With a series as great as Shin Sekai Yori, endings are very, very hard. This was not something I was looking forward to, and that’s an understatement. In the first place the best series of the last two seasons is coming to a close, which is never a prospect to bring happiness. Then there was the obvious worry that – like so many fine shows before – it would struggle to craft an ending worthy of the rest of the series. Finally, this has been such a ruthlessly powerful story that there was every chance the ending would leave me shattered, even if it was a worthy one.
The funny thing is, my initial reaction to the episode was mild disappointment. I really felt I should wait a while before I even tried to put my thoughts down on paper, because I was having a hard time making sense of my emotional reaction. But over time, as I’ve thought about the ending and re-watched it, I’ve come to see it as something quite profound and in-keeping with the message of the series as a whole (mostly). I still have some issues with it, and there are still things from earlier episodes that I can’t square with what happened in this one. But in a landscape littered with the rotting carcasses of failed endings, this was a finale that will rank among the best of the year, for a series that will do the same.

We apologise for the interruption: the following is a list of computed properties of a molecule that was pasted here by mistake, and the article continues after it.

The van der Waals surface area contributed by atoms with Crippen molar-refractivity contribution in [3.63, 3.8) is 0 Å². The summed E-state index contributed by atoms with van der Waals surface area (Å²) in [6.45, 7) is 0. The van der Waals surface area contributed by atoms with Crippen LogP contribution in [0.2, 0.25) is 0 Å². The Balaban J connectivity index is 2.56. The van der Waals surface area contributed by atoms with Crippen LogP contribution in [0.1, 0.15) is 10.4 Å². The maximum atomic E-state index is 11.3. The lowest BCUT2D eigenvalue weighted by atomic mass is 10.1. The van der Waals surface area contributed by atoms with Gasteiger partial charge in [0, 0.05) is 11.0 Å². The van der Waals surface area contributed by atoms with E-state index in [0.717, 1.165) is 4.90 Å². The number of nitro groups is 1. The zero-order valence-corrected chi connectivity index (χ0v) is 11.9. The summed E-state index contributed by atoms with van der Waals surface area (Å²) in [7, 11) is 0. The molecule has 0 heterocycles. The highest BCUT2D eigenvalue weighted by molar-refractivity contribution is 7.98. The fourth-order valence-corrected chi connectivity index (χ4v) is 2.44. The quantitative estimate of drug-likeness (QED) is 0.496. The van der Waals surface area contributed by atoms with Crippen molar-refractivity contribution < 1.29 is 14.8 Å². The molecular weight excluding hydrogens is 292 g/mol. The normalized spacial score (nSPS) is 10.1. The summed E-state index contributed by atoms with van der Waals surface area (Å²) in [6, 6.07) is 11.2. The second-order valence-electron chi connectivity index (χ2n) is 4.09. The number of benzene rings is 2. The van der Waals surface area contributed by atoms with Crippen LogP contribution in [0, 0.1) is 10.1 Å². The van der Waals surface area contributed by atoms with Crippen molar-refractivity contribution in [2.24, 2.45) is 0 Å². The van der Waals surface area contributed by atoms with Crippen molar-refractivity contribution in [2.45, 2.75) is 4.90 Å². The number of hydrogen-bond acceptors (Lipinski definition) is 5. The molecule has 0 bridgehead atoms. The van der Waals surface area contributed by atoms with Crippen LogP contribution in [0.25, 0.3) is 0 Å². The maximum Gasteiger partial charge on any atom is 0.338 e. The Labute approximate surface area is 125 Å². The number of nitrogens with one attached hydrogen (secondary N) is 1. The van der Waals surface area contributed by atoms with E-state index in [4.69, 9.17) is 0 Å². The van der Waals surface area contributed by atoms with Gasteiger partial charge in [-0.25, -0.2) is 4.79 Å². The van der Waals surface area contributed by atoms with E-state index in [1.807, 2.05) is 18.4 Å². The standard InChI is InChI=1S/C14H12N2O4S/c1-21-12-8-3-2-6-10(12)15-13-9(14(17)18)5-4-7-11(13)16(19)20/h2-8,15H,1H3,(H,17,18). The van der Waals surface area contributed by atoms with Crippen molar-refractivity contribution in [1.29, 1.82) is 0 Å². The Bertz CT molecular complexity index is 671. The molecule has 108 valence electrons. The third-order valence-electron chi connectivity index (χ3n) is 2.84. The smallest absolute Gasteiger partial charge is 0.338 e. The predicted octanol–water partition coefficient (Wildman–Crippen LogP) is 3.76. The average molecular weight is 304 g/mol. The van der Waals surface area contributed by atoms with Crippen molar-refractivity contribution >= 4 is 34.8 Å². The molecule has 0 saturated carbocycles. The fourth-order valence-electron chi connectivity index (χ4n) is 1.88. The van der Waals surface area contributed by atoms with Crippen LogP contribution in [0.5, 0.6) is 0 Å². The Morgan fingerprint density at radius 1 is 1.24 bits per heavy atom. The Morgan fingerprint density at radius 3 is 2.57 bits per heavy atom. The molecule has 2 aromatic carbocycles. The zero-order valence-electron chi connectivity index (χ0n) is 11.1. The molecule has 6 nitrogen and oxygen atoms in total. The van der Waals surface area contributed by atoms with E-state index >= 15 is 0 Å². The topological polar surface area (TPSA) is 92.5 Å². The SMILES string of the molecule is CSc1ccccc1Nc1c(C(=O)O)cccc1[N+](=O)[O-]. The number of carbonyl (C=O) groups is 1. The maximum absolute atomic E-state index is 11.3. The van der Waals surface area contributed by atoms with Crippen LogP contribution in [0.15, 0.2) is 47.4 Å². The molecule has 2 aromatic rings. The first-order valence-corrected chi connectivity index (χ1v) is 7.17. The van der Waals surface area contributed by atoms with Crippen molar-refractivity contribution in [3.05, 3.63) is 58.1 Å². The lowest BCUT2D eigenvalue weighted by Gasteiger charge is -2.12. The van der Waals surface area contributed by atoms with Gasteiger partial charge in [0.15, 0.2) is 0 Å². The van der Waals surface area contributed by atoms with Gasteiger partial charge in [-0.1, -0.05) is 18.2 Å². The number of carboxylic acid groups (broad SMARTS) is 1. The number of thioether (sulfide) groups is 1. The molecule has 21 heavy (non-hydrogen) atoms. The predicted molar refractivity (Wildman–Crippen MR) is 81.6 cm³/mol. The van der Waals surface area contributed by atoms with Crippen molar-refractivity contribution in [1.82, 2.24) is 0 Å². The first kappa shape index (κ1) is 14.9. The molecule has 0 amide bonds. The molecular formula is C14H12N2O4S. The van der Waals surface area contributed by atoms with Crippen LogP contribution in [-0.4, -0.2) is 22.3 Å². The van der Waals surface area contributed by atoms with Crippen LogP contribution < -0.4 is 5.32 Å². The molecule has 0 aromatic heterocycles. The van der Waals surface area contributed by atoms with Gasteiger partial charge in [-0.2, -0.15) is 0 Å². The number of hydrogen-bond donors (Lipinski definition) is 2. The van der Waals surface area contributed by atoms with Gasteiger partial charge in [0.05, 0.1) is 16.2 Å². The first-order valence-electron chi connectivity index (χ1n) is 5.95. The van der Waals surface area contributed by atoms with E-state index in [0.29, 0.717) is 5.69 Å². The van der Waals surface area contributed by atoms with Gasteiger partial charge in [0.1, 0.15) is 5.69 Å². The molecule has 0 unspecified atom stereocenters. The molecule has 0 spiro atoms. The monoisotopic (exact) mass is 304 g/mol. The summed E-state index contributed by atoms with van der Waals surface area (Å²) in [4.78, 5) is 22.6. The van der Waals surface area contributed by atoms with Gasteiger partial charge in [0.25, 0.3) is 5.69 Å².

Let’s start with something good, and there’s an awful lot of it. SSY observed the single-most important lesson that mediocre and worse endings for otherwise strong multi-cour shows teach us – you need to finish with a coda. Racing headlong to the finish with action just simply doesn’t work. It’s essential to have the climax of the main storyline come well before the actual end, because it’s the act of watching the characters come to terms with everything that’s happened that’s cathartic for the audience. In wrapping up the akki crisis in the first few moments of the episode, Shin Sekai Yori did just that. It might be argued that Kiromaru got short shrift or that the lack of an explosive final confrontation was an anti-climax, but I don’t see it that way. If what happened at the three-minute mark of this episode had happened at the twenty-minute mark, the episode would have been wholly unsatisfying.